Korean actor Lee Je-hoon is starring in the film "I Can Speak" together with veteran actress Na Moon-hee.
The movie opened today in South Korea and it tells about civil servant Park Min-jae (played by Lee Je-hoon) who becomes friends with Na Ok-boon (played by Na Moon-hee), an elderly who files complaints with the local government office but is revealed to be a comfort woman during the Japanese occupation.
Lee Je-hoon said he "was surprised after I finished reading the script."
"My attitude towards the script changed after realizing that Ok-bun is a comfort woman. I really liked how the script warmly deals with the issue with seriousness. But honestly, I was hesitant to take the role at the same time for that reason. I was worried that an inaccurate depiction of a heartbreaking issue might be painful to the victims," he told M Magazine and Korea JoongAng Daily.
He has starred in many films including "Anarchist from Colony," "Phantom Detective" and "Architecture 101," and drama such as "Signal" and "Fashion King."
Lee Je-hoon said preparing for shooting scenes is the most important when it comes to acting.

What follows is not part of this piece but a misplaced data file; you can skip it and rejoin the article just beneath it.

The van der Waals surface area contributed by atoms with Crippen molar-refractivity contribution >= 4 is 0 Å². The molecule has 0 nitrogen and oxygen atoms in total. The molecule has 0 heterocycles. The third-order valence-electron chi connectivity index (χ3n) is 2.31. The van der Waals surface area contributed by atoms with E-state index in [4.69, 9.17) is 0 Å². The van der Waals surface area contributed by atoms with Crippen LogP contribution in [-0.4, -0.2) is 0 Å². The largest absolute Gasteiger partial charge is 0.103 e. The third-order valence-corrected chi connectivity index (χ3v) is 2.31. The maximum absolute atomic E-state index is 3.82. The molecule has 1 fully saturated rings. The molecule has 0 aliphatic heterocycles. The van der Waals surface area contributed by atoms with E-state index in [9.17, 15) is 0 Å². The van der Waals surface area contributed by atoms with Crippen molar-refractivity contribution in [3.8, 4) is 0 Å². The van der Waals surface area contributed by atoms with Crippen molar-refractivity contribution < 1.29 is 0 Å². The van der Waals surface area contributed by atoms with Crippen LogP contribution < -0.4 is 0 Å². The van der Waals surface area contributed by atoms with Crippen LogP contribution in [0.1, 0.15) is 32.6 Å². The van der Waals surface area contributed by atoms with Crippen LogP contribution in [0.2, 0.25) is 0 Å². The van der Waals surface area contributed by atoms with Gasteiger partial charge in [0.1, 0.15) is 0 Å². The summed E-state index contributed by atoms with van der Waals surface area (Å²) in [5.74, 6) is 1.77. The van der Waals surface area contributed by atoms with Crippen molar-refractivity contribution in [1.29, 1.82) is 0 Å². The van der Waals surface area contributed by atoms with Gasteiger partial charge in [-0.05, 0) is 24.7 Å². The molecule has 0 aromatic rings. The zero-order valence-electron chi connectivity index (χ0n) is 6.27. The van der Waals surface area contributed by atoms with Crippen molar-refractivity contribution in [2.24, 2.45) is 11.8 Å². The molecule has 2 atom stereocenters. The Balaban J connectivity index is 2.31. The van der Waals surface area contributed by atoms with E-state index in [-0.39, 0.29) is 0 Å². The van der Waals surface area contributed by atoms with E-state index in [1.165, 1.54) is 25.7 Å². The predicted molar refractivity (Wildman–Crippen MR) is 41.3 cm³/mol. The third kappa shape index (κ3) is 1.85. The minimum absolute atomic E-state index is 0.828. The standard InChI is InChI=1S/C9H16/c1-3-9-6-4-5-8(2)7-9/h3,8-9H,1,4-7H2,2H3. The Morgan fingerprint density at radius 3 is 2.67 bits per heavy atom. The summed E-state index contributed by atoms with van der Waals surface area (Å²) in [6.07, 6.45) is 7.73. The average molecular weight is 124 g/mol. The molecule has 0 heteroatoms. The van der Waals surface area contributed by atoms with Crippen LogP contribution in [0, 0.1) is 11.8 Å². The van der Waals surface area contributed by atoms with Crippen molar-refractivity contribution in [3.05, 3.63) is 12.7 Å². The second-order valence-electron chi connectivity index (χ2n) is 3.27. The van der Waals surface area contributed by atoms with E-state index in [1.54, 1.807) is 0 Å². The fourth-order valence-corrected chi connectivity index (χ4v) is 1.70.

"The most important factor is the camaraderie among the actors. I've never insisted on acting the way I prepared while shooting. It is essential to understand your fellow actors in order to naturally fit in with them," he said.
He said he wants people to see him not as the actor but the roles he play.
"I only want to exist as a character. I don't want people to think of the actor Lee Je-hoon when they see my roles. I want to be remembered as the different characters I have portrayed. Before, I wished my acting and my identity to be strictly separated. I felt uncomfortable about showing who I am because I was afraid it would affect how audiences see my performance. But now my thoughts have changed. I think people these days accept that actors and the roles they play are separate. In that sense, I have been able to trust the audience more," he said.
Lee Je-hoon said he tries to put his best effort in every project he makes.
"I hope not to feel embarrassed when time passes and I look back at this moment. Of course, I try to live every moment as an actor. [And I] sometimes enjoy momentary bursts of popularity. But what I desperately want more than that is for the effort that I put into acting to become something earnest in the future. After all, in the end what is left is the work," he said.